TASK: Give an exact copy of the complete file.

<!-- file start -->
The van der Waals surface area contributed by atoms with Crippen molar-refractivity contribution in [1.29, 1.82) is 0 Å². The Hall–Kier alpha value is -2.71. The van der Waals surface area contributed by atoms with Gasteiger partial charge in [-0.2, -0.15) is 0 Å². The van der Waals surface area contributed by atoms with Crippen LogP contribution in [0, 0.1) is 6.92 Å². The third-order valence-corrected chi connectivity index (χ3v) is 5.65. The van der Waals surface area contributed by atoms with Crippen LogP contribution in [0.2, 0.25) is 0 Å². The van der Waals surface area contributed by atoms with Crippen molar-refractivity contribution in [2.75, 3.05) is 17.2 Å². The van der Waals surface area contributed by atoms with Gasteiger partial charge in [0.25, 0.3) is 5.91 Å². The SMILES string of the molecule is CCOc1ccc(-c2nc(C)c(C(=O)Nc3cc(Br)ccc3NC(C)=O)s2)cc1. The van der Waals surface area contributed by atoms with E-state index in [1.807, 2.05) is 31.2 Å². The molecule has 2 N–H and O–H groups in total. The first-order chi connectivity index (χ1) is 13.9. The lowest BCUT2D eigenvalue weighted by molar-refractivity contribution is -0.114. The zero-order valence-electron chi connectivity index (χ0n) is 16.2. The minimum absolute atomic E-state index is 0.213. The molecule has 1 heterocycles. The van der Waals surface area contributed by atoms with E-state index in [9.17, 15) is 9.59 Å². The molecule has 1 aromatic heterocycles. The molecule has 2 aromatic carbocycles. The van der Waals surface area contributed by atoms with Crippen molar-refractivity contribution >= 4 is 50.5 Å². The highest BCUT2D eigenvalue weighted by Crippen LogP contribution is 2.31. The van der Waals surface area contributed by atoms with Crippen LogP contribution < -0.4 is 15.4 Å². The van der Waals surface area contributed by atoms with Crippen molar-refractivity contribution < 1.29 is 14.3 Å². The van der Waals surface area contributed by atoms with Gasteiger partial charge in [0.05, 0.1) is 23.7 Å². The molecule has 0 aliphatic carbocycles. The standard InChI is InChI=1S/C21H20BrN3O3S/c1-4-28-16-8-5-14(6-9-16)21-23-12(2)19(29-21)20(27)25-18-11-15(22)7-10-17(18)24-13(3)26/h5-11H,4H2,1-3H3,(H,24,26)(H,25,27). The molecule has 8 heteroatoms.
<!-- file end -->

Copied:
The van der Waals surface area contributed by atoms with Crippen molar-refractivity contribution in [1.29, 1.82) is 0 Å². The Hall–Kier alpha value is -2.71. The van der Waals surface area contributed by atoms with Gasteiger partial charge in [-0.2, -0.15) is 0 Å². The van der Waals surface area contributed by atoms with Crippen LogP contribution in [0, 0.1) is 6.92 Å². The third-order valence-corrected chi connectivity index (χ3v) is 5.65. The van der Waals surface area contributed by atoms with Crippen LogP contribution in [0.2, 0.25) is 0 Å². The van der Waals surface area contributed by atoms with Crippen molar-refractivity contribution in [2.75, 3.05) is 17.2 Å². The van der Waals surface area contributed by atoms with Gasteiger partial charge in [0.25, 0.3) is 5.91 Å². The SMILES string of the molecule is CCOc1ccc(-c2nc(C)c(C(=O)Nc3cc(Br)ccc3NC(C)=O)s2)cc1. The van der Waals surface area contributed by atoms with E-state index in [1.807, 2.05) is 31.2 Å². The molecule has 2 N–H and O–H groups in total. The first-order chi connectivity index (χ1) is 13.9. The lowest BCUT2D eigenvalue weighted by molar-refractivity contribution is -0.114. The zero-order valence-electron chi connectivity index (χ0n) is 16.2. The minimum absolute atomic E-state index is 0.213. The molecule has 1 heterocycles. The van der Waals surface area contributed by atoms with E-state index in [9.17, 15) is 9.59 Å². The molecule has 1 aromatic heterocycles. The molecule has 2 aromatic carbocycles. The van der Waals surface area contributed by atoms with Crippen molar-refractivity contribution >= 4 is 50.5 Å². The highest BCUT2D eigenvalue weighted by Crippen LogP contribution is 2.31. The van der Waals surface area contributed by atoms with Crippen LogP contribution < -0.4 is 15.4 Å². The van der Waals surface area contributed by atoms with Crippen molar-refractivity contribution < 1.29 is 14.3 Å². The van der Waals surface area contributed by atoms with Gasteiger partial charge in [0.05, 0.1) is 23.7 Å². The molecule has 0 aliphatic carbocycles. The standard InChI is InChI=1S/C21H20BrN3O3S/c1-4-28-16-8-5-14(6-9-16)21-23-12(2)19(29-21)20(27)25-18-11-15(22)7-10-17(18)24-13(3)26/h5-11H,4H2,1-3H3,(H,24,26)(H,25,27). The molecule has 8 heteroatoms.